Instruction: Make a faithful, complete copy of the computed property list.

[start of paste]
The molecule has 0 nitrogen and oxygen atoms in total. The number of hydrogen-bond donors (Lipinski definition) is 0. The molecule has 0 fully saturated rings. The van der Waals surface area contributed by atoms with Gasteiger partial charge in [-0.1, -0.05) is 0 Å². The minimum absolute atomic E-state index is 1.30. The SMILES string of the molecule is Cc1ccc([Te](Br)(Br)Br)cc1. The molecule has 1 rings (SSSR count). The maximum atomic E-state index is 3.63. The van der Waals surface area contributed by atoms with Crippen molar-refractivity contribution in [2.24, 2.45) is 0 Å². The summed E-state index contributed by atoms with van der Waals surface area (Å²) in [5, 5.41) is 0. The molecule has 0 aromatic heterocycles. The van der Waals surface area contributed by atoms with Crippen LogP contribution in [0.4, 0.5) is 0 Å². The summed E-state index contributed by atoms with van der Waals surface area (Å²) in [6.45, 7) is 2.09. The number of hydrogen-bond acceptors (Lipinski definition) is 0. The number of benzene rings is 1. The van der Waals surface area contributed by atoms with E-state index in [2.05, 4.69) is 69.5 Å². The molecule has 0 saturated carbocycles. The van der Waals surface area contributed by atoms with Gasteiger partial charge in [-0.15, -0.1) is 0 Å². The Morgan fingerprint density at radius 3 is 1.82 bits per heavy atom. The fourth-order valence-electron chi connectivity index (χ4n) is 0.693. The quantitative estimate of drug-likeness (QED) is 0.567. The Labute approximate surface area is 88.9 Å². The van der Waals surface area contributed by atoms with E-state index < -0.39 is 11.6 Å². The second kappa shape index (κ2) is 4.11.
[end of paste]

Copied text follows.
The molecule has 0 nitrogen and oxygen atoms in total. The number of hydrogen-bond donors (Lipinski definition) is 0. The molecule has 0 fully saturated rings. The van der Waals surface area contributed by atoms with Gasteiger partial charge in [-0.1, -0.05) is 0 Å². The minimum absolute atomic E-state index is 1.30. The SMILES string of the molecule is Cc1ccc([Te](Br)(Br)Br)cc1. The molecule has 1 rings (SSSR count). The maximum atomic E-state index is 3.63. The van der Waals surface area contributed by atoms with Crippen molar-refractivity contribution in [2.24, 2.45) is 0 Å². The summed E-state index contributed by atoms with van der Waals surface area (Å²) in [5, 5.41) is 0. The molecule has 0 aromatic heterocycles. The van der Waals surface area contributed by atoms with Crippen LogP contribution in [0.4, 0.5) is 0 Å². The summed E-state index contributed by atoms with van der Waals surface area (Å²) in [6.45, 7) is 2.09. The number of hydrogen-bond acceptors (Lipinski definition) is 0. The number of benzene rings is 1. The van der Waals surface area contributed by atoms with E-state index in [2.05, 4.69) is 69.5 Å². The molecule has 0 saturated carbocycles. The van der Waals surface area contributed by atoms with Gasteiger partial charge in [-0.15, -0.1) is 0 Å². The Morgan fingerprint density at radius 3 is 1.82 bits per heavy atom. The fourth-order valence-electron chi connectivity index (χ4n) is 0.693. The quantitative estimate of drug-likeness (QED) is 0.567. The Labute approximate surface area is 88.9 Å². The van der Waals surface area contributed by atoms with E-state index < -0.39 is 11.6 Å². The second kappa shape index (κ2) is 4.11.